How do you view Scotland as a place for celebrating craft?
Scottish craft is very highly regarded across the world. When you see Scottish craft displayed at events like Collect, SOFA and London Design Fair it does really stand out. We are extremely fortunate to have some fantastic makers in Scotland and we need to keep building on what we have achieved.
I started working in crafts development with HI~Arts 11 years ago and over the years it has become clear that the professionalism of our makers has changed. New graduates are coming back to the Highlands to set up their businesses primarily because they have support and they realise they can run a business in a rural area to a level they may have struggled to achieve in the past.
Domestic and international customers and collectors of Scottish craft differ in terms of money and markets. In Scotland we do not have the same level of collecting and I believe that having an international strategy, targeting international collectors could bring more opportunities to the sector.
I think it would be fantastic to have a national centre for exhibiting and promoting craft in Scotland. Somewhere that people can go to see craft. Could a centre like that curate its own exhibitions that could be toured?
What actions do you think would positively impact craft and making in Scotland?
I personally think we should have a Crafts Council for Scotland, with an overarching strategy that would cover professional development, international working, exhibitions, and have a national reach. So, you have a centre for craft, but also a team of people delivering the services that are needed…and for the craft sector, a voice.
In terms of varying support levels across Scotland, and the role of Scottish Enterprise (which doesn’t effectively support small craft businesses), perhaps they should look at the successful models emergents CIC developed along with support from Highlands and Islands Enterprise, which saw £9 going back into the local economy for every £1 of investment. To have a version of this programme together with other examples of good practice from organisations who operate successfully to support craft, as a standard across Scotland, would be fantastic.
What actions do you think would positively impact the craft sector in Scotland?
Geography is an important factor. Rural makers are faced with very particular challenges that makers in the central belt don’t have to deal with. In the Highlands you are not on an equal footing and that is why in the Highlands and Islands we invest in supporting makers in the way we do.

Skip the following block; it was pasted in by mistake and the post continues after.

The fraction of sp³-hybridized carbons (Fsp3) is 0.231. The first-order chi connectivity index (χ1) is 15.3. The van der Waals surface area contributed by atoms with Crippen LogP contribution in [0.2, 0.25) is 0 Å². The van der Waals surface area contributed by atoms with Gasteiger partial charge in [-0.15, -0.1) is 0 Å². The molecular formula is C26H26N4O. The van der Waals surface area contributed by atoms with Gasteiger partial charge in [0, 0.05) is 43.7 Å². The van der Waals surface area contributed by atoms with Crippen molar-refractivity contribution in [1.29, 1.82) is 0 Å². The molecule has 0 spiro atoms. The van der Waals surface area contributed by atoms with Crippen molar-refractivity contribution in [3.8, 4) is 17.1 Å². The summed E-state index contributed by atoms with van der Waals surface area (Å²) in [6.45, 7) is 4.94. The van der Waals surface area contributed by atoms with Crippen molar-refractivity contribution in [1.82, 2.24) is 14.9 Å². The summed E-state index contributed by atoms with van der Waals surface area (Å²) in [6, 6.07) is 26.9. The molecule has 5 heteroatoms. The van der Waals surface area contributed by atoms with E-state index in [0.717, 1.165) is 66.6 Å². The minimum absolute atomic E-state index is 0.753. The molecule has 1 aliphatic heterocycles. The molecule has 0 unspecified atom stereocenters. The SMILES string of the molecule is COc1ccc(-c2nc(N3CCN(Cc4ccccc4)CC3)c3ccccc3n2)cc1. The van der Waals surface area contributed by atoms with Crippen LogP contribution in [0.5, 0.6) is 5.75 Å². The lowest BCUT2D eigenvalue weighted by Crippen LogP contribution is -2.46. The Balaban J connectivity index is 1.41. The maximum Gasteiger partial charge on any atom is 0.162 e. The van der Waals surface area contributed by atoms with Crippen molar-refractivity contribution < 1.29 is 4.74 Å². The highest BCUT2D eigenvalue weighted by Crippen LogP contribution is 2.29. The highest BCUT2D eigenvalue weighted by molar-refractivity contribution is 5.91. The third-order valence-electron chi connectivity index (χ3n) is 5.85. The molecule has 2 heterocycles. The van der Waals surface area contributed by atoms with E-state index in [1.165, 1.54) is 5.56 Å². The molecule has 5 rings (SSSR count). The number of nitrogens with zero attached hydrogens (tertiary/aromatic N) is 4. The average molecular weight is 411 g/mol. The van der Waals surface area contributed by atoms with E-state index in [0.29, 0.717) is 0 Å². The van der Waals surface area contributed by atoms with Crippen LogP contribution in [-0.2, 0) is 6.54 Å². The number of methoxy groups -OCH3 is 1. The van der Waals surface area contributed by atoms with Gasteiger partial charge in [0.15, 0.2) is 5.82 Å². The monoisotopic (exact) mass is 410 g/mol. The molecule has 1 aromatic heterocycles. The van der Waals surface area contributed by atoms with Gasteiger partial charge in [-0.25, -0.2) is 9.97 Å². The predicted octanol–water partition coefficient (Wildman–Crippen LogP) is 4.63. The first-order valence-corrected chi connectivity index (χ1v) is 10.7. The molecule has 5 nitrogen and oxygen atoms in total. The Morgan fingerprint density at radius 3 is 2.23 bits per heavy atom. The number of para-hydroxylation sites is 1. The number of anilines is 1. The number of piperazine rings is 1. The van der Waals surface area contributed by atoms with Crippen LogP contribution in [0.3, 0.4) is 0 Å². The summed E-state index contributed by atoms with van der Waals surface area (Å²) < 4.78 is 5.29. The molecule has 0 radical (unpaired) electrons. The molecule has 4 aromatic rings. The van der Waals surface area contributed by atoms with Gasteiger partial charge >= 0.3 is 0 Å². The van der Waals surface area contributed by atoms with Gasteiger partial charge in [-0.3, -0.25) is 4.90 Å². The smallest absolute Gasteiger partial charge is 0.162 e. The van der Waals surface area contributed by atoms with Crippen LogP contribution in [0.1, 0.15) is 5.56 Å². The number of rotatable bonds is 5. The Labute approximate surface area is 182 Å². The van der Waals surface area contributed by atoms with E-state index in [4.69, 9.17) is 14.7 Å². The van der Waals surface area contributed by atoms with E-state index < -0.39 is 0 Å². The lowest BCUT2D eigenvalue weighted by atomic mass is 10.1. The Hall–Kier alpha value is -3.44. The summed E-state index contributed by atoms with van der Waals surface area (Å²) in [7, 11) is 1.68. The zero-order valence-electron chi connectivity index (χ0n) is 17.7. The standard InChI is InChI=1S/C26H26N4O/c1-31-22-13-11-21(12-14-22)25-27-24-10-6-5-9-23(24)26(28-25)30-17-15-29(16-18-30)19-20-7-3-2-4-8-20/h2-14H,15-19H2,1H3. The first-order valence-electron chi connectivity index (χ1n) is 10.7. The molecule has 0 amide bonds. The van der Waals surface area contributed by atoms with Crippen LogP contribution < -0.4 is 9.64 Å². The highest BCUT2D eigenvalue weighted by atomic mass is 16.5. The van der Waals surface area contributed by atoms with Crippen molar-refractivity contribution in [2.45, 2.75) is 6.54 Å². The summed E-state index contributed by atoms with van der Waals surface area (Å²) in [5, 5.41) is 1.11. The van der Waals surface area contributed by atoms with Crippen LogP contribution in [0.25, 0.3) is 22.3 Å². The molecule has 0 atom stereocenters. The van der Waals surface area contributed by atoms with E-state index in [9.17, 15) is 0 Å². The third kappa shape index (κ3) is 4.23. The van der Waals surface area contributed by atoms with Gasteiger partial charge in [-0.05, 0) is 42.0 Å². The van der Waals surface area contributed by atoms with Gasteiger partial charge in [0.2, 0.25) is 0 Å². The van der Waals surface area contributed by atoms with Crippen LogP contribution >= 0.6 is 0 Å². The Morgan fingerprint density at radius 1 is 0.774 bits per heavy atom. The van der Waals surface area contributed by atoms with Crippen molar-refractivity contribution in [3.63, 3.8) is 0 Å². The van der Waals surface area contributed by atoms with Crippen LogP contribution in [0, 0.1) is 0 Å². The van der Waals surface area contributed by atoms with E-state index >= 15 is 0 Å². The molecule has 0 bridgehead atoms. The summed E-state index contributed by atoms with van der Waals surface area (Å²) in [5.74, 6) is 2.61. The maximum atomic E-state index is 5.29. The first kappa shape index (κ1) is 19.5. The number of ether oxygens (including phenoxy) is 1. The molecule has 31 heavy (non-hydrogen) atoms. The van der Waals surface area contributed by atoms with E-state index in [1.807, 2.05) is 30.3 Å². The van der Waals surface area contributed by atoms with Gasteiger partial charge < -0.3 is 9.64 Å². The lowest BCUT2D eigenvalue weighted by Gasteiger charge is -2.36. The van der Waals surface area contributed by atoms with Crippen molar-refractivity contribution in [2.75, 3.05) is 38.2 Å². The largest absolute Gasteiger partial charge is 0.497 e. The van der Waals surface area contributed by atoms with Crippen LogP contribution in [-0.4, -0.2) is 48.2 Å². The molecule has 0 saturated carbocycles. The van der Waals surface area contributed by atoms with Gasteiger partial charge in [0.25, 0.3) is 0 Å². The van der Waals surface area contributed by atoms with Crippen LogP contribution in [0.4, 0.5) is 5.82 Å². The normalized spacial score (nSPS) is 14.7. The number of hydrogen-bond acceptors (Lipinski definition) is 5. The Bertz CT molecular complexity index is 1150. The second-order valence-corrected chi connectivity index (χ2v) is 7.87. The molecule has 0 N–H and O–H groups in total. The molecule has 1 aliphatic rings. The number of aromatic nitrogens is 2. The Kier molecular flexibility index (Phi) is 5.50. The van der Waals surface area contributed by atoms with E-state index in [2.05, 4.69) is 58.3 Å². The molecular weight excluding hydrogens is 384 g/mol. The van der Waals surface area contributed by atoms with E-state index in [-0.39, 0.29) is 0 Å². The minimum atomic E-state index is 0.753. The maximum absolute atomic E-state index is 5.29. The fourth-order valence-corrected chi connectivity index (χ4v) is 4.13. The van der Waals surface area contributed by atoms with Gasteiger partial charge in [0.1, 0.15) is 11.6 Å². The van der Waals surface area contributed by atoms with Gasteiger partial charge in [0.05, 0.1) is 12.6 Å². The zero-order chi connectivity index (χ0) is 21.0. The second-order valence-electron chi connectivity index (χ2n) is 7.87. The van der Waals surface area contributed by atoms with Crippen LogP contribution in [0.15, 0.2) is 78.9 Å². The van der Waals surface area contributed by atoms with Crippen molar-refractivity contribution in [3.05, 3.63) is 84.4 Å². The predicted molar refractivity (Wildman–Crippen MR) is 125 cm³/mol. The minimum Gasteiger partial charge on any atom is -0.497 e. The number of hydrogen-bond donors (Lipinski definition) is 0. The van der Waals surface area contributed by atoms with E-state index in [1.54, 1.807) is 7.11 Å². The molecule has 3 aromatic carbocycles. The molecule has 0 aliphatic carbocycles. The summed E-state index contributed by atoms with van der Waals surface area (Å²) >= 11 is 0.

Until emergents closed in 2017 we were fortunate to have funds available to help people attend events locally and in London. This enabled us to bring people together, to network, to attend exhibitions, and then to discuss the experience together. Bringing together makers from the Highlands and Islands with makers from the rest of Scotland, London and the UK to work together and to take time away from their practice costs money and our support helped them do this. It made a huge difference to maker’s practices and outlook.
For curators, group trips to places like New York and Australia are so beneficial, enabling cultural managers of the sector to spend time together.
How does a national strategy for craft reflect an outward looking and international idea of quality and ambition? You can’t do that if you don’t support people to go out and experience culture outside Scotland. We need to think of ways to support our makers so that they can go out and experience craft in an international context.
Pamela Conacher has over 30 years experience supporting the development of creative careers, enterprise and the creative economy in the Highlands and Islands of Scotland and beyond. She achieves this by nurturing creative talent and businesses through general and specific support, mentoring, training, advice, networking, project development and consultancy. Pamela provides advice to organisations and individuals to develop and support creative talent in the wider rural economy and believes in the sustainability of rural communities through a strong and professional creative economy.
Through her previous post with HI~Arts, as a founding Director of emergents CIC and as a specialist sector advisor with XpoNorth Pamela work’s with a wide range of organisations including Highlands and Islands Enterprise, Applied Arts Scotland, Creative and Cultural Skills, Highlife Highland, Craft Scotland, Crafts Council and Business Gateway.
Emergents CIC closed in November 2017 and support for the creative industries in the Highlands and Islands is now provided by HIE and XpoNorth.